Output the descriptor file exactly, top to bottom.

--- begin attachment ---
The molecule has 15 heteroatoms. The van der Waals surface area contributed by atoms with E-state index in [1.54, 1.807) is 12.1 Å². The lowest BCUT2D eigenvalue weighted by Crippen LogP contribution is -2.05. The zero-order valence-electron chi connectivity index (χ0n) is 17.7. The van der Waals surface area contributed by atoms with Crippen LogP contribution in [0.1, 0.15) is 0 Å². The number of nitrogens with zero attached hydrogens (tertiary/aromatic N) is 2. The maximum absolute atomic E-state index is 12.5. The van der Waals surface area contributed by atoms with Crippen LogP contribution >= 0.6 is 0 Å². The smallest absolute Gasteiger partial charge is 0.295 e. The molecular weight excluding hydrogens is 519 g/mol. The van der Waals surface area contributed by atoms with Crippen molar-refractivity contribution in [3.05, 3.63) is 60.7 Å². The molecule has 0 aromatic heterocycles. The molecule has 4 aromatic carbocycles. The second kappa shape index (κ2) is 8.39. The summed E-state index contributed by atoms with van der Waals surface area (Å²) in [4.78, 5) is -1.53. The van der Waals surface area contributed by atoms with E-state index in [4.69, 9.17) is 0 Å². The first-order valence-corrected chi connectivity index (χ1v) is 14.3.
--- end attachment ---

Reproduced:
The molecule has 15 heteroatoms. The van der Waals surface area contributed by atoms with E-state index in [1.54, 1.807) is 12.1 Å². The lowest BCUT2D eigenvalue weighted by Crippen LogP contribution is -2.05. The zero-order valence-electron chi connectivity index (χ0n) is 17.7. The van der Waals surface area contributed by atoms with Crippen LogP contribution in [0.1, 0.15) is 0 Å². The number of nitrogens with zero attached hydrogens (tertiary/aromatic N) is 2. The maximum absolute atomic E-state index is 12.5. The van der Waals surface area contributed by atoms with Crippen LogP contribution >= 0.6 is 0 Å². The smallest absolute Gasteiger partial charge is 0.295 e. The molecular weight excluding hydrogens is 519 g/mol. The van der Waals surface area contributed by atoms with Crippen molar-refractivity contribution in [3.05, 3.63) is 60.7 Å². The molecule has 0 aromatic heterocycles. The molecule has 4 aromatic carbocycles. The second kappa shape index (κ2) is 8.39. The summed E-state index contributed by atoms with van der Waals surface area (Å²) in [4.78, 5) is -1.53. The van der Waals surface area contributed by atoms with E-state index in [4.69, 9.17) is 0 Å². The first-order valence-corrected chi connectivity index (χ1v) is 14.3.